# B-spline

In the mathematical subfield of numerical analysis, a B-spline or basis spline is a spline function that has minimal support with respect to a given degree, smoothness, and domain partition. Any spline function of given degree can be expressed as a linear combination of B-splines of that degree. Cardinal B-splines have knots that are equidistant from each other. B-splines can be used for curve-fitting and numerical differentiation of experimental data.

In computer-aided design and computer graphics, spline functions are constructed as linear combinations of B-splines with a set of control points.

## Introduction

The term "B-spline" was coined by Isaac Jacob Schoenberg[1] in 1978 and is short for basis spline.[2] A spline function of order ${\displaystyle n}$ is a piecewise polynomial function of degree ${\displaystyle n-1}$. The places where the pieces meet are known as knots. The key property of spline functions is that they and their derivatives may be continuous, depending on the multiplicities of the knots.

B-splines of order ${\displaystyle n}$ are basis functions for spline functions of the same order defined over the same knots, meaning that all possible spline functions can be built from a linear combination of B-splines, and there is only one unique combination for each spline function.[3]

## Definition

A B-spline of order ${\displaystyle p+1}$ is a collection of piecewise polynomial functions ${\displaystyle B_{i,p}(t)}$ of degree ${\displaystyle p}$ in a variable ${\displaystyle t}$. The values of ${\displaystyle t}$ where the pieces of polynomial meet are known as knots, denoted ${\displaystyle t_{0},t_{1},t_{2},\ldots ,t_{m}}$ and sorted into nondecreasing order.

For a given sequence of knots, there is, up to a scaling factor, a unique spline ${\displaystyle B_{i,p}(x)}$ satisfying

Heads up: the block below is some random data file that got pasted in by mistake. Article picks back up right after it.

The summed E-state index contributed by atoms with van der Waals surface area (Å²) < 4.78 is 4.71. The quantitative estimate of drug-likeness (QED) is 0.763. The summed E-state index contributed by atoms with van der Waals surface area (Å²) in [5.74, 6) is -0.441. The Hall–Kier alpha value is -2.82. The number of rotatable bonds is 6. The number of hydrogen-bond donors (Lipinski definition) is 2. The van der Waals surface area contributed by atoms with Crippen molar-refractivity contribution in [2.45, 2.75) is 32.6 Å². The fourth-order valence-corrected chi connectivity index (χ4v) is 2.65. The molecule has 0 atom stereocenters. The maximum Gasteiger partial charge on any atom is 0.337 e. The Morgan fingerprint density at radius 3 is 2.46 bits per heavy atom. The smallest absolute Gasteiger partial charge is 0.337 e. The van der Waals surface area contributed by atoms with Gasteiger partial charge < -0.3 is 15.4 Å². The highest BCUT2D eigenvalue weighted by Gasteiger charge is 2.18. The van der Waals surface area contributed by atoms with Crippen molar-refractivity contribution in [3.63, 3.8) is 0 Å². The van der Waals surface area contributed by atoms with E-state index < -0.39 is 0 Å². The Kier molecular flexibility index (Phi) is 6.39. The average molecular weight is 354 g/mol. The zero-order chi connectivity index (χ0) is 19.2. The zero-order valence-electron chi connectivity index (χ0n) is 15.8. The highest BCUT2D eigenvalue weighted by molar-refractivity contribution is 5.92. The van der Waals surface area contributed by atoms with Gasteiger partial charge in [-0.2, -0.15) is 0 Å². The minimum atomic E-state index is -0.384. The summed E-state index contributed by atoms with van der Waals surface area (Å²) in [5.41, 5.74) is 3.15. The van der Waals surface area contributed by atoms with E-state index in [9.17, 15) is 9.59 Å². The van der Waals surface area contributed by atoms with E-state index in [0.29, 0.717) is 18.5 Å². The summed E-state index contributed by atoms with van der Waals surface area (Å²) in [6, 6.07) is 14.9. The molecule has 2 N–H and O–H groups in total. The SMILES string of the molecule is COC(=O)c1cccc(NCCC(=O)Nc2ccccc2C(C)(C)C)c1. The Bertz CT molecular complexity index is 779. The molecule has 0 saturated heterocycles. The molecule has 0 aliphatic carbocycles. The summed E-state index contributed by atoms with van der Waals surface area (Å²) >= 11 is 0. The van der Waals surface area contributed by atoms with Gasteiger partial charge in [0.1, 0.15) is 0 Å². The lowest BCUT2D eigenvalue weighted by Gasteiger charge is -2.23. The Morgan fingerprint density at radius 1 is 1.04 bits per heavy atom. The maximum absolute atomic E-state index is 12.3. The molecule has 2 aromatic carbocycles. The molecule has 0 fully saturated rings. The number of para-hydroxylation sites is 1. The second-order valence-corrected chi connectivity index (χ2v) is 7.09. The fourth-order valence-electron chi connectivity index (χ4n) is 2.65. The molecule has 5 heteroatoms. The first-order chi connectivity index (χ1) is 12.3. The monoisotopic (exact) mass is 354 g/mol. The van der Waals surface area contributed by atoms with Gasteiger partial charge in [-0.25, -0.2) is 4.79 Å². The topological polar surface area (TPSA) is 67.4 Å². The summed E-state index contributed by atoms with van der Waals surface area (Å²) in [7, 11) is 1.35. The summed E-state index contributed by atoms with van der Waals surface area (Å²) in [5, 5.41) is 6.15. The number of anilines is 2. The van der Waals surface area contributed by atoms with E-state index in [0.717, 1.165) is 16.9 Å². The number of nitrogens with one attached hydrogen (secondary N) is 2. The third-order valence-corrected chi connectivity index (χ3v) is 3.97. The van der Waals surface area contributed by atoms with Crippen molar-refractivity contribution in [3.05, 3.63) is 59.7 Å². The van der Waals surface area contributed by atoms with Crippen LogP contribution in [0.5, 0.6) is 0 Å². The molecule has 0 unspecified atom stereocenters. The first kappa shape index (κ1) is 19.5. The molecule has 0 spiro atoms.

${\displaystyle B_{i,p}(t)={\begin{cases}{\text{non-zero}}&{\text{if }}t_{i}\leq t

${\displaystyle \sum _{i=0}^{m-p-1}B_{i,p}(t)=1}$

for all ${\displaystyle t}$ between the knots ${\displaystyle t_{p}}$ and ${\displaystyle t_{m-p}}$, then the scaling factor of ${\displaystyle B_{i,p}(t)}$ becomes fixed. The knots in-between (and not including) ${\displaystyle t_{p}}$ and ${\displaystyle t_{m-p}}$ are called the internal knots.

B-splines can be constructed by means of the Cox–de Boor recursion formula. We start with the B-splines of degree ${\displaystyle p=0}$, i.e. piecewise constant polynomials.

${\displaystyle B_{i,0}(t):={\begin{cases}1&{\text{if }}t_{i}\leq t

The higher ${\displaystyle (p+1)}$-degree B-splines are defined by recursion

${\displaystyle B_{i,p}(t):={\dfrac {t-t_{i}}{t_{i+p}-t_{i}}}B_{i,p-1}(t)+{\dfrac {t_{i+p+1}-t}{t_{i+p+1}-t_{i+1}}}B_{i+1,p-1}(t).}$

## Properties

A B-spline function is a combination of flexible bands that is controlled by a number of points that are called control points, creating smooth curves. These functions are used to create and manage complex shapes and surfaces using a number of points. B-spline function and Bézier functions are applied extensively in shape optimization methods.[4]

A B-spline of order ${\displaystyle n}$ is a piecewise polynomial function of degree ${\displaystyle n-1}$ in a variable ${\displaystyle x}$. It is defined over ${\displaystyle 1+n}$ locations ${\displaystyle t_{j}}$, called knots or breakpoints, which must be in non-descending order ${\displaystyle t_{j}\leq t_{j+1}}$. The B-spline contributes only in the range between the first and last of these knots and is zero elsewhere. If each knot is separated by the same distance ${\displaystyle h}$ (where ${\displaystyle h=t_{j+1}-t_{j}}$) from its predecessor, the knot vector and the corresponding B-splines are called "uniform" (see cardinal B-spline below).

For each finite knot interval where it is non-zero, a B-spline is a polynomial of degree ${\displaystyle n-1}$. A B-spline is a continuous function at the knots.[note 1] When all knots belonging to the B-spline are distinct, its derivatives are also continuous up to the derivative of degree ${\displaystyle n-2}$. If the knots are coincident at a given value of ${\displaystyle x}$, the continuity of derivative order is reduced by 1 for each additional coincident knot. B-splines may share a subset of their knots, but two B-splines defined over exactly the same knots are identical. In other words, a B-spline is uniquely defined by its knots.